The BoC is flagging the steady climb of household debt and still-hot housing markets as the financial system’s top vulnerabilities—but it’s also seeing some early signs of improvement.

In a report Tuesday, the bank says there’s some evidence Canada’s exposure to these persistent trouble spots has begun to ease, thanks to healthy job creation, tightening housing policies and higher mortgages rates.

Read: Global economy to grow at steady pace: report

The assessment is part of the bank’s semi-annual review, which explores key vulnerabilities and risks surrounding the stability of the financial system. It describes vulnerabilities as pre-existing conditions that could amplify or propagate economic shocks.

“Overall risks to the Canadian financial system remain elevated. Some preliminary signs of improvement, however, are emerging,” the bank says in its latest financial system review. “Better economic conditions and several new policy measures support prospects for additional progress.”

The report says indebtedness, especially the number of highly indebted households, remains high. Household debt relative to income has reached historically lofty levels and continues to grow, the bank says.

Read: Interest rates likely on hold until April: CIBC

But it notes there’s already some green shoots that suggest stricter lending rules have started to reduce the country’s exposure to hefty debtloads.

The report points to mortgage insurance policy changes, which included a stress test, introduced by the federal government a year ago.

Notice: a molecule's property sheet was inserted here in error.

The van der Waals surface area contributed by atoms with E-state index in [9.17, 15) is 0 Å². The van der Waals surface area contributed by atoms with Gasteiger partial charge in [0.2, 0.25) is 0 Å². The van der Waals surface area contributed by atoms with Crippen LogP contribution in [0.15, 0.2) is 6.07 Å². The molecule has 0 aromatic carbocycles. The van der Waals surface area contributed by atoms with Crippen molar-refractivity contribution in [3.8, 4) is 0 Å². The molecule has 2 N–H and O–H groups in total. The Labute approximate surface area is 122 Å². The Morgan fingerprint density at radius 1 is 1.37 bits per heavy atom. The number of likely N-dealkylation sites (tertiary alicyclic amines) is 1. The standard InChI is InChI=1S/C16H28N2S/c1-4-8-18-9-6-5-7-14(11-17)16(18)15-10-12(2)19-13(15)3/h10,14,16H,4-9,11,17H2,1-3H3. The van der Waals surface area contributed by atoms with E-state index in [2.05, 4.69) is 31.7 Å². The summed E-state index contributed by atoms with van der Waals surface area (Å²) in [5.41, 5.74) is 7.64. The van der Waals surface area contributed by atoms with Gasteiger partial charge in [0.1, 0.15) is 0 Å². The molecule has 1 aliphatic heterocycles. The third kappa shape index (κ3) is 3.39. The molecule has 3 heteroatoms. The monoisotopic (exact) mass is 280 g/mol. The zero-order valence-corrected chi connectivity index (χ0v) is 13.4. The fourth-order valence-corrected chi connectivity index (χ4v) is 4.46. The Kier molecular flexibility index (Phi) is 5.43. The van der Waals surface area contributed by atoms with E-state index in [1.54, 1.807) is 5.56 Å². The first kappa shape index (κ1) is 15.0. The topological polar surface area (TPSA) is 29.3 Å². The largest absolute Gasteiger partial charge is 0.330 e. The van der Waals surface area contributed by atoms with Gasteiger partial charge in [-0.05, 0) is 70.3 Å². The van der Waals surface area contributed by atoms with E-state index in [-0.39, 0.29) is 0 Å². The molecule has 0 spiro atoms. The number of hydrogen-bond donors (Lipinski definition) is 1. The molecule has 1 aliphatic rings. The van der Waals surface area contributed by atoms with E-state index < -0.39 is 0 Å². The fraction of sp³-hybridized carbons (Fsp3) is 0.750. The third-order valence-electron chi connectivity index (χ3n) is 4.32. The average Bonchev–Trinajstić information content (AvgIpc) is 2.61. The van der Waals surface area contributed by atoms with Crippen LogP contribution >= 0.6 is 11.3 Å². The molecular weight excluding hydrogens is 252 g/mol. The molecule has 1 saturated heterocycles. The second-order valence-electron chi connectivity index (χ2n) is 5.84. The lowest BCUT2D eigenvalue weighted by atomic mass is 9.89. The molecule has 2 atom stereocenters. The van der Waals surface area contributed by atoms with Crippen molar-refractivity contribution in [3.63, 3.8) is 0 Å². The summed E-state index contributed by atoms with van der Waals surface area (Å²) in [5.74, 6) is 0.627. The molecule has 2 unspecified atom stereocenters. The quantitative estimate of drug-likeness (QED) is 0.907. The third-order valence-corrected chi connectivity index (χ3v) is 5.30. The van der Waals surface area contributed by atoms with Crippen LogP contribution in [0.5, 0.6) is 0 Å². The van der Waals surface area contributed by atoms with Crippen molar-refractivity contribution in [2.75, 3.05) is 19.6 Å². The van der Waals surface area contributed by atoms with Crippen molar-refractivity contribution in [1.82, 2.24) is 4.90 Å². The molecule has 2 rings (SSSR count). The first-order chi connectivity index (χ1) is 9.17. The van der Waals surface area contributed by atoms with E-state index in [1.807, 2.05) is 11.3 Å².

Future outlook

The bank predicts further easing is likely on the way due to higher interest rates and another new stress test to be introduced in the new year, this time aimed at low-ratio mortgages that don’t require insurance.

In January, OSFI will implement new lending guidelines that will require borrowers who do not require mortgage insurance to show they would still be able to make their payments if interest rates were to rise.

The BoC has raised its benchmark rate twice since July and experts predict it’s likely to continue along a gradual hiking path.

Read: Longer low for bond yields

The combination of these factors is also expected to reduce household imbalances by applying downward pressure on prices in major real-estate markets like Vancouver and Toronto.

Still, the bank’s report carefully noted that it’s uncertain exactly how borrowers and lenders will react to the incoming OSFI measures.

“Our financial system continues to be resilient, and is being bolstered by stronger growth and job creation—but we need to continue to watch financial vulnerabilities closely,” Bank of Canada governor Stephen Poloz says Tuesday in a statement.

In the report, the bank once again listed cyber threats as another key vulnerability for Canada.

Poloz has said a cyberattack against the financial system is a scenario that likely troubles him the most. In a recent interview, he said he was unsure how severe the fallout from such an event could be and he struggled to picture what it might look like.

Read: Markets hitting highs? Don’t panic

“Cyberattacks do not respect borders: they can originate from outside Canada and be transmitted across the global network that financial institutions rely on to operate their businesses,” the report said.

The bank adds it has been working with industry, international organizations and federal and provincial authorities to improve collaboration and policy-making to ensure rapid response and recovery from a cyber event. An example could include a loss of connectivity or corruption of data within the payments system.

The report also assessed how the biggest risks facing Canada have evolved since its last update in June.

It says the chances of a severe nationwide recession or a drop in global growth triggered by a significant financial disruption in an emerging market, like China, remained elevated. However, the bank added that the chances of these scenarios playing out were decreasing.

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